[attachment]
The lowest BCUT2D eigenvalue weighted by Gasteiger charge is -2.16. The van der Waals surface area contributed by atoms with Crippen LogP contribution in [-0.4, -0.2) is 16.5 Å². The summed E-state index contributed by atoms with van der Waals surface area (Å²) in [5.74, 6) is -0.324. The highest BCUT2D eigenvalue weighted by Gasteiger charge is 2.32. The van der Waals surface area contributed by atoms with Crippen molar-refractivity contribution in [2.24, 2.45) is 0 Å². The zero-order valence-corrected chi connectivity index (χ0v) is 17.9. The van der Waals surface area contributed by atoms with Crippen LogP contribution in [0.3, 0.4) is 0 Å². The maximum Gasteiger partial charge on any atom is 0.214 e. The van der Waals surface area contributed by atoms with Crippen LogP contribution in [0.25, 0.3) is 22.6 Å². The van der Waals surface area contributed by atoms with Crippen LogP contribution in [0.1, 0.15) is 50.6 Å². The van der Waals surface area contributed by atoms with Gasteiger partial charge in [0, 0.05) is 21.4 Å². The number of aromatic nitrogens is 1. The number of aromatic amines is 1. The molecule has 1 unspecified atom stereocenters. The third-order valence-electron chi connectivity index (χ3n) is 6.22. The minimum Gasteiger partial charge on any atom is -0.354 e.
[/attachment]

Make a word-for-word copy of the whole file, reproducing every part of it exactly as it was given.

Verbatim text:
The lowest BCUT2D eigenvalue weighted by Gasteiger charge is -2.16. The van der Waals surface area contributed by atoms with Crippen LogP contribution in [-0.4, -0.2) is 16.5 Å². The summed E-state index contributed by atoms with van der Waals surface area (Å²) in [5.74, 6) is -0.324. The highest BCUT2D eigenvalue weighted by Gasteiger charge is 2.32. The van der Waals surface area contributed by atoms with Crippen molar-refractivity contribution in [2.24, 2.45) is 0 Å². The zero-order valence-corrected chi connectivity index (χ0v) is 17.9. The van der Waals surface area contributed by atoms with Crippen LogP contribution in [0.3, 0.4) is 0 Å². The maximum Gasteiger partial charge on any atom is 0.214 e. The van der Waals surface area contributed by atoms with Crippen LogP contribution in [0.25, 0.3) is 22.6 Å². The van der Waals surface area contributed by atoms with Crippen LogP contribution in [0.1, 0.15) is 50.6 Å². The van der Waals surface area contributed by atoms with Gasteiger partial charge in [0, 0.05) is 21.4 Å². The number of aromatic nitrogens is 1. The number of aromatic amines is 1. The molecule has 1 unspecified atom stereocenters. The third-order valence-electron chi connectivity index (χ3n) is 6.22. The minimum Gasteiger partial charge on any atom is -0.354 e.